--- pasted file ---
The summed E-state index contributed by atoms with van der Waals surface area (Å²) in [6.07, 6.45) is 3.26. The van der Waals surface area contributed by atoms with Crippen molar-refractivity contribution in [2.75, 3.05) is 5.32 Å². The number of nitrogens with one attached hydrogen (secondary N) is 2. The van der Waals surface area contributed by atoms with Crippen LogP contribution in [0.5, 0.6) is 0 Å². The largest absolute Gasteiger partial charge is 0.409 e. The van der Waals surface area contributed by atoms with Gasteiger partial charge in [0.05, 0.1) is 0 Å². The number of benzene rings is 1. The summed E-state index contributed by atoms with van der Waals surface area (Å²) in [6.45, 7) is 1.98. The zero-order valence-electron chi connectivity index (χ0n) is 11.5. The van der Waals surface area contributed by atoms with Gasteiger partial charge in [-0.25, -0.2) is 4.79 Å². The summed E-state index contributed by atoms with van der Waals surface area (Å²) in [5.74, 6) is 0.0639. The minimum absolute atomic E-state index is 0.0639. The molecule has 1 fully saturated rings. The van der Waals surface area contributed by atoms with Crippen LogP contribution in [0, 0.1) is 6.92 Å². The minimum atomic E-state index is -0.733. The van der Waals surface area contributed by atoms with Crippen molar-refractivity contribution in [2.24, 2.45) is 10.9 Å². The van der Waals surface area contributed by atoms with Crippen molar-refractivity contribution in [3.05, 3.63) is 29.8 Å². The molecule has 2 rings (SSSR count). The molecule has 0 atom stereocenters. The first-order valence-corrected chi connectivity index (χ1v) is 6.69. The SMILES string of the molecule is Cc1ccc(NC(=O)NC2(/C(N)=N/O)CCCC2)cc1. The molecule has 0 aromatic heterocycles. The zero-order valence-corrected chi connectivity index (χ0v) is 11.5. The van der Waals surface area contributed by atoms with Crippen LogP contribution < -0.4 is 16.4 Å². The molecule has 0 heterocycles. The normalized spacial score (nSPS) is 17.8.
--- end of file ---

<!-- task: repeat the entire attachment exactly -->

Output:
The summed E-state index contributed by atoms with van der Waals surface area (Å²) in [6.07, 6.45) is 3.26. The van der Waals surface area contributed by atoms with Crippen molar-refractivity contribution in [2.75, 3.05) is 5.32 Å². The number of nitrogens with one attached hydrogen (secondary N) is 2. The van der Waals surface area contributed by atoms with Crippen LogP contribution in [0.5, 0.6) is 0 Å². The largest absolute Gasteiger partial charge is 0.409 e. The van der Waals surface area contributed by atoms with Gasteiger partial charge in [0.05, 0.1) is 0 Å². The number of benzene rings is 1. The summed E-state index contributed by atoms with van der Waals surface area (Å²) in [6.45, 7) is 1.98. The zero-order valence-electron chi connectivity index (χ0n) is 11.5. The van der Waals surface area contributed by atoms with Gasteiger partial charge in [-0.25, -0.2) is 4.79 Å². The summed E-state index contributed by atoms with van der Waals surface area (Å²) in [5.74, 6) is 0.0639. The minimum absolute atomic E-state index is 0.0639. The molecule has 1 fully saturated rings. The van der Waals surface area contributed by atoms with Crippen LogP contribution in [0, 0.1) is 6.92 Å². The minimum atomic E-state index is -0.733. The van der Waals surface area contributed by atoms with Crippen molar-refractivity contribution in [2.24, 2.45) is 10.9 Å². The van der Waals surface area contributed by atoms with Crippen molar-refractivity contribution in [3.05, 3.63) is 29.8 Å². The molecule has 2 rings (SSSR count). The molecule has 0 atom stereocenters. The first-order valence-corrected chi connectivity index (χ1v) is 6.69. The SMILES string of the molecule is Cc1ccc(NC(=O)NC2(/C(N)=N/O)CCCC2)cc1. The molecule has 0 aromatic heterocycles. The zero-order valence-corrected chi connectivity index (χ0v) is 11.5. The van der Waals surface area contributed by atoms with Crippen LogP contribution < -0.4 is 16.4 Å². The molecule has 0 heterocycles. The normalized spacial score (nSPS) is 17.8.